Health officials believe that Salmonella-tainted lettuce or cabbage used in salads served to inmates at a Arizona prison is the cause of an outbreak that sickened hundreds earlier this month.
Officials say that 241 of the 1,426 inmates plus three employees at the Arizona State Prison Complex-Winslow, Kaibab and Coronado Units contracted the food poisoning after eating the suspect food on Aug. 31.
The last reported illness was on Sep. 7 and prison and health officials say the outbreak is now contained.
People who are sick with Salmonella usually experience diarrhea, fever, and stomach cramps about 12 to 72 hours after they eat something contaminated with Salmonella bacteria. Most people are sick for 4 to 7 days and can get better without treatment.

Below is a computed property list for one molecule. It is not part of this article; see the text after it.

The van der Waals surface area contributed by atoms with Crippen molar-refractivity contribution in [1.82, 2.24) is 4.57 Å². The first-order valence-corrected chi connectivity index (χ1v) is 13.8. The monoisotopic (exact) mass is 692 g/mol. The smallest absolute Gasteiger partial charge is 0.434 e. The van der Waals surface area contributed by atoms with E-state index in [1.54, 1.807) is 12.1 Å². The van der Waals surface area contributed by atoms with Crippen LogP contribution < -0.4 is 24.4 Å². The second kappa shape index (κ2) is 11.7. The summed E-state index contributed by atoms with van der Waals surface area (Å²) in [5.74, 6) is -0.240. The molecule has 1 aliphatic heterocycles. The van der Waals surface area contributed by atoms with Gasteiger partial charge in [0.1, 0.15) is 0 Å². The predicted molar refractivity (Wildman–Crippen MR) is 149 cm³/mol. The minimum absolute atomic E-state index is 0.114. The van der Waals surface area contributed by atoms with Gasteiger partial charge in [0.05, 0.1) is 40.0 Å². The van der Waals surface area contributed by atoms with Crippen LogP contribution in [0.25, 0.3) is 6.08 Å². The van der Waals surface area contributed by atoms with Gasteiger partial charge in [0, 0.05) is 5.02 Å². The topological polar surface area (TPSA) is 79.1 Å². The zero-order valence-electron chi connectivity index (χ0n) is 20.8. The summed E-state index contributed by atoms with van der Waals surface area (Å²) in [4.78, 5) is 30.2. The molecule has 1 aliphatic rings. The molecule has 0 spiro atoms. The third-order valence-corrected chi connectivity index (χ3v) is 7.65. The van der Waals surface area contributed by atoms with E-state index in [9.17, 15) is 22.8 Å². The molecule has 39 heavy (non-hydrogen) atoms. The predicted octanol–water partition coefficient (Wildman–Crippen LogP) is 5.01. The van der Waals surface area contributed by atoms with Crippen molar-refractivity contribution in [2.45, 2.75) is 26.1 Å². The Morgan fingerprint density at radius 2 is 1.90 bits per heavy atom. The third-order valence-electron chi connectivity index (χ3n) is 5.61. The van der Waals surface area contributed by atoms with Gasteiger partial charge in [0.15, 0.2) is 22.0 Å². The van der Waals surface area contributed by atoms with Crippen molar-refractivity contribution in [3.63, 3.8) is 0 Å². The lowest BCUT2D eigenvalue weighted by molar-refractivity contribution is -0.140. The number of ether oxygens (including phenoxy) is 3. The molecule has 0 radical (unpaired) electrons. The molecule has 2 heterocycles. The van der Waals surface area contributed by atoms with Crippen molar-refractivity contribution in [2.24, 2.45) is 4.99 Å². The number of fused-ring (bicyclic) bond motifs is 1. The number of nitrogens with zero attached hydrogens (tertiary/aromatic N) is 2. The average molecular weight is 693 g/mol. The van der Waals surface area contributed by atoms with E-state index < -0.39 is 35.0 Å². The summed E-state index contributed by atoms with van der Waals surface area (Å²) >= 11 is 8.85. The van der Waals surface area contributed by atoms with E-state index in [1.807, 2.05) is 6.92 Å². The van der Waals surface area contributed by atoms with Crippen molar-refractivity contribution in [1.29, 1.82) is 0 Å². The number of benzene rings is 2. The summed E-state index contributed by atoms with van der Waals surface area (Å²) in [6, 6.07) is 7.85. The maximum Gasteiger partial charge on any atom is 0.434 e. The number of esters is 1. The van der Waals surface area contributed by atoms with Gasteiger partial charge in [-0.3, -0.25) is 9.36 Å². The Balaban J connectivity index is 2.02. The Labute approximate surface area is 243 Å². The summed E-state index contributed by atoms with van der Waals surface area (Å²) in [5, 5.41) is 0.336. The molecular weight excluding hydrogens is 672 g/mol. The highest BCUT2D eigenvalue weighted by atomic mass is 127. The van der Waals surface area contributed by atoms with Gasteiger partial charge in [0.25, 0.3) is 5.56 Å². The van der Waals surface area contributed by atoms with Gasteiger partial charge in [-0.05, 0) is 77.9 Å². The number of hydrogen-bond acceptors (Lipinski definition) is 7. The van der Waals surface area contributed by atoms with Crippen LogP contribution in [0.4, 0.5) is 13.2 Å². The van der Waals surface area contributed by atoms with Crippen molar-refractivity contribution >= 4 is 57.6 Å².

People who are at high risk for Salmonella infection include: infants, elderly, immunocompromised, including persons on immunosuppressive therapies or medications, and pregnant women. People can decrease their risk of Salmonella infection through proper food handling and preparation and by practicing proper hand washing and hygiene practices.
- Vermont: Worthy Burger restaurant linked to E. coli cluster
- Kansas City officials warn public of Shigella
- Simi Valley Chipotle Employees Test Positive For Norovirus
- Bioterrorism at the salad bar: 30 years ago in US history